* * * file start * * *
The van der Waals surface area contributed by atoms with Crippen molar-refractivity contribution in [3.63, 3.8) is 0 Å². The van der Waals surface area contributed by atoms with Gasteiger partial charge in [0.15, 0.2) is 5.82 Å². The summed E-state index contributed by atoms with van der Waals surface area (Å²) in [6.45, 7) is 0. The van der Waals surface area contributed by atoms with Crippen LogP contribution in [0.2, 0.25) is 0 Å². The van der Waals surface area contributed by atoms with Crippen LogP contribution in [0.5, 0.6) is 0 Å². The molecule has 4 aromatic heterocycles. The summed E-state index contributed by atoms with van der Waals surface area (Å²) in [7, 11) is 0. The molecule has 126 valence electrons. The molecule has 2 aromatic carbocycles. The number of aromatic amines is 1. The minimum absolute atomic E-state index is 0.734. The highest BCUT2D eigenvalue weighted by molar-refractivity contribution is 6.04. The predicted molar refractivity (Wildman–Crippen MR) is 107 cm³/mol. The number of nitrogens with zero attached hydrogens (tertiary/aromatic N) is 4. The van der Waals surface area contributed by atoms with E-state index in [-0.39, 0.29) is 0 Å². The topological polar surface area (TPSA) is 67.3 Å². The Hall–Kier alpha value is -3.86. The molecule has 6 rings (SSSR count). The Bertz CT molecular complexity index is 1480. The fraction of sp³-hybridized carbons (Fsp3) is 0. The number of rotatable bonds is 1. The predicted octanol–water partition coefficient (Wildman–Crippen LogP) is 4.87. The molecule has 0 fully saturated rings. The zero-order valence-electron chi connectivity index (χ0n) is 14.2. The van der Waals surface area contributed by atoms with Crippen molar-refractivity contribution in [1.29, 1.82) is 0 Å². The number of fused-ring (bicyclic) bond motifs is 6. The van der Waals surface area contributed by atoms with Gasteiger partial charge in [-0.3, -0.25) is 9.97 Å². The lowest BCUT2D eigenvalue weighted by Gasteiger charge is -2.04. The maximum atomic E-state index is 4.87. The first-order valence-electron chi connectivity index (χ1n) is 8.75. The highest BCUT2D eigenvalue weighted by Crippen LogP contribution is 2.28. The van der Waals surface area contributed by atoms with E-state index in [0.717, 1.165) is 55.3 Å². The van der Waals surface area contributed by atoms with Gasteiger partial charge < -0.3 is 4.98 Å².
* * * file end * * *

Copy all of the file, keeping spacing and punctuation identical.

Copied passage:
The van der Waals surface area contributed by atoms with Crippen molar-refractivity contribution in [3.63, 3.8) is 0 Å². The van der Waals surface area contributed by atoms with Gasteiger partial charge in [0.15, 0.2) is 5.82 Å². The summed E-state index contributed by atoms with van der Waals surface area (Å²) in [6.45, 7) is 0. The van der Waals surface area contributed by atoms with Crippen LogP contribution in [0.2, 0.25) is 0 Å². The van der Waals surface area contributed by atoms with Crippen LogP contribution in [0.5, 0.6) is 0 Å². The molecule has 4 aromatic heterocycles. The summed E-state index contributed by atoms with van der Waals surface area (Å²) in [7, 11) is 0. The molecule has 126 valence electrons. The molecule has 2 aromatic carbocycles. The number of aromatic amines is 1. The minimum absolute atomic E-state index is 0.734. The highest BCUT2D eigenvalue weighted by molar-refractivity contribution is 6.04. The predicted molar refractivity (Wildman–Crippen MR) is 107 cm³/mol. The number of nitrogens with zero attached hydrogens (tertiary/aromatic N) is 4. The van der Waals surface area contributed by atoms with E-state index in [-0.39, 0.29) is 0 Å². The topological polar surface area (TPSA) is 67.3 Å². The Hall–Kier alpha value is -3.86. The molecule has 6 rings (SSSR count). The Bertz CT molecular complexity index is 1480. The fraction of sp³-hybridized carbons (Fsp3) is 0. The number of rotatable bonds is 1. The predicted octanol–water partition coefficient (Wildman–Crippen LogP) is 4.87. The molecule has 0 fully saturated rings. The zero-order valence-electron chi connectivity index (χ0n) is 14.2. The van der Waals surface area contributed by atoms with Crippen molar-refractivity contribution in [1.29, 1.82) is 0 Å². The number of fused-ring (bicyclic) bond motifs is 6. The van der Waals surface area contributed by atoms with Gasteiger partial charge in [-0.3, -0.25) is 9.97 Å². The lowest BCUT2D eigenvalue weighted by Gasteiger charge is -2.04. The maximum atomic E-state index is 4.87. The first-order valence-electron chi connectivity index (χ1n) is 8.75. The highest BCUT2D eigenvalue weighted by Crippen LogP contribution is 2.28. The van der Waals surface area contributed by atoms with E-state index in [0.717, 1.165) is 55.3 Å². The van der Waals surface area contributed by atoms with Gasteiger partial charge < -0.3 is 4.98 Å².